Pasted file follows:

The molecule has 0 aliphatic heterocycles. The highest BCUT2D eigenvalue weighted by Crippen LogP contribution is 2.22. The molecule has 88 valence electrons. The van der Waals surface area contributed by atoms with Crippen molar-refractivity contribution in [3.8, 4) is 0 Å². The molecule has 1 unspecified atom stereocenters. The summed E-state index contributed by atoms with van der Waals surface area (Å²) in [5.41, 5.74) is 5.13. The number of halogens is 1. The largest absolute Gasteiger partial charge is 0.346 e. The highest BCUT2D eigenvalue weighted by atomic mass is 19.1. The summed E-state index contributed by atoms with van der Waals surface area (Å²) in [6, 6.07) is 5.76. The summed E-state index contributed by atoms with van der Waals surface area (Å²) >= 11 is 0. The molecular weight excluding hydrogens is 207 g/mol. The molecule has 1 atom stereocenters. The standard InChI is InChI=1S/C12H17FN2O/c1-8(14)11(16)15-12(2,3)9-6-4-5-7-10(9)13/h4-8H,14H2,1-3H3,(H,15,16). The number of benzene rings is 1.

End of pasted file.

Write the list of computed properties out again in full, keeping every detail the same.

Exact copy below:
The molecule has 0 aliphatic heterocycles. The highest BCUT2D eigenvalue weighted by Crippen LogP contribution is 2.22. The molecule has 88 valence electrons. The van der Waals surface area contributed by atoms with Crippen molar-refractivity contribution in [3.8, 4) is 0 Å². The molecule has 1 unspecified atom stereocenters. The summed E-state index contributed by atoms with van der Waals surface area (Å²) in [5.41, 5.74) is 5.13. The number of halogens is 1. The largest absolute Gasteiger partial charge is 0.346 e. The highest BCUT2D eigenvalue weighted by atomic mass is 19.1. The summed E-state index contributed by atoms with van der Waals surface area (Å²) in [6, 6.07) is 5.76. The summed E-state index contributed by atoms with van der Waals surface area (Å²) >= 11 is 0. The molecular weight excluding hydrogens is 207 g/mol. The molecule has 1 atom stereocenters. The standard InChI is InChI=1S/C12H17FN2O/c1-8(14)11(16)15-12(2,3)9-6-4-5-7-10(9)13/h4-8H,14H2,1-3H3,(H,15,16). The number of benzene rings is 1.